Let's Build a Compiler
by Jack Crenshaw
Number of pages: 277
This fifteen-part series, written from 1988 to 1995, is a tutorial on the theory and practice of developing language parsers and compilers from scratch. Before you are finished, you will have covered every aspect of compiler construction, designed a new programming language, and built a working compiler. At the end of this series you will by no means be a computer scientist, nor will you know all the esoterics of compiler theory. The author intended to completely ignore the more theoretical aspects of the subject. What you will know is all the practical aspects that one needs to know to build a working system.
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The purpose of this book is to provide practical advice on writing a compiler, together with some examples of both compilers and interpreters, in order to break away from the concept that building compilers and interpreters are impossible tasks.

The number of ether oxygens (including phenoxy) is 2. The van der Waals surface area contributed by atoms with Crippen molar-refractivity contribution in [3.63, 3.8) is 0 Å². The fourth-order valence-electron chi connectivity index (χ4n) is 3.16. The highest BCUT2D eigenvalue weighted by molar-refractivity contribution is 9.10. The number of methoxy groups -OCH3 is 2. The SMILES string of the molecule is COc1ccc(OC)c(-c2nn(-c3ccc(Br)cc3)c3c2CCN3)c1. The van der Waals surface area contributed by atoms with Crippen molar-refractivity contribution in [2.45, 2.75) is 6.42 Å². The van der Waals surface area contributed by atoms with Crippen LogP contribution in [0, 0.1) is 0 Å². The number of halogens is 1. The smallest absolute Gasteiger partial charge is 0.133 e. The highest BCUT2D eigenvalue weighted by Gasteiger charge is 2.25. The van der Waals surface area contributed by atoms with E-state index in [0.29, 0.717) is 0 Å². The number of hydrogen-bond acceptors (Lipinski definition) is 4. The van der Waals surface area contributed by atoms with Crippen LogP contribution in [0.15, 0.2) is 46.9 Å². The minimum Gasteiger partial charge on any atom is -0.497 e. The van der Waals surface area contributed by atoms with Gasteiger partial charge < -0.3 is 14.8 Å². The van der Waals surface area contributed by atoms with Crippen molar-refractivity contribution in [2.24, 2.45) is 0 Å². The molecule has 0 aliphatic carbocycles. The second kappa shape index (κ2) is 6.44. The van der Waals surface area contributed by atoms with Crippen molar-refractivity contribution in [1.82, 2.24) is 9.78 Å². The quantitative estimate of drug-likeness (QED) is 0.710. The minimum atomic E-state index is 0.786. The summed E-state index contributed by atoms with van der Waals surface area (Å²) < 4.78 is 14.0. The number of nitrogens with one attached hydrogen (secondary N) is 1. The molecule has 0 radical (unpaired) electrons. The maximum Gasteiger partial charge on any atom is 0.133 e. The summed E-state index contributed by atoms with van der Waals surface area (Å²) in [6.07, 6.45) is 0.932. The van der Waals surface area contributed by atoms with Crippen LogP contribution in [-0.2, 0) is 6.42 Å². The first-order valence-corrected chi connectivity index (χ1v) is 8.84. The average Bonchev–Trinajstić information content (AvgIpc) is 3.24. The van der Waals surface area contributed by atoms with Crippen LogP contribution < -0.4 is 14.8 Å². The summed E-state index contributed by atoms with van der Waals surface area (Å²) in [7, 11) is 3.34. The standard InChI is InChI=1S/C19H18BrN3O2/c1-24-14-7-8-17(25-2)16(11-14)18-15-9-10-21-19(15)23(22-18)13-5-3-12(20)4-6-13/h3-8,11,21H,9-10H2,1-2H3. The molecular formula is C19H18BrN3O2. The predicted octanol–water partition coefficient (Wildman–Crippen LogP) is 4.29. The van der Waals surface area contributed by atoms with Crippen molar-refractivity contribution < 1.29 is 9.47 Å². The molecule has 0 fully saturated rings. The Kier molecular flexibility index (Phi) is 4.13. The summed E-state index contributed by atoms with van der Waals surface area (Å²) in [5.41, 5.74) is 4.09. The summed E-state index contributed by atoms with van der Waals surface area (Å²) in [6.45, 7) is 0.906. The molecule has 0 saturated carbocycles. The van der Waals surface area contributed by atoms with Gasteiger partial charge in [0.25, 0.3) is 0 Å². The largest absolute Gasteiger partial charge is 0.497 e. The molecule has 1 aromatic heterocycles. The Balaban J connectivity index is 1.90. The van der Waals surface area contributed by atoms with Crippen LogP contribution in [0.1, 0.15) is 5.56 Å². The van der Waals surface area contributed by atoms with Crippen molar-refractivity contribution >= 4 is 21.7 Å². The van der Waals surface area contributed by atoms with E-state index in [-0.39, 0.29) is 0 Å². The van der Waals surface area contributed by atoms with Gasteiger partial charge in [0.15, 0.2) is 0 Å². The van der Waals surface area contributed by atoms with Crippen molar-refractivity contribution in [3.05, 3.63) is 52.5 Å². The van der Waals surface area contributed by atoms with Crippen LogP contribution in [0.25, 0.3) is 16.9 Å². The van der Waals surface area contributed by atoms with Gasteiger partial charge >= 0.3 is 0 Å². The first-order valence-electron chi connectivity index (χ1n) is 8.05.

by S. Arbayo
This is a very hands-on approach to crafting a compiler and it does not follow any pre-defined set of rules. It is the author's intent to take some of the mystery out of what goes into making a working scripting engine - compiler.
by P.D. Terry - Rhodes University
Designed for computer science students studying for a second year course in compilers/programming language translation, this text manages to combine theory, applications and use of compiler writing tools to give a solid introduction to the subject.
by Anthony A. Aaby - Walla Walla College
Guide to compiler construction using tools like Flex and Bison. Using these tools, you can focus on the concept of compiler without the hassle of building a compiler from scratch. You are required to be fluent in C programming.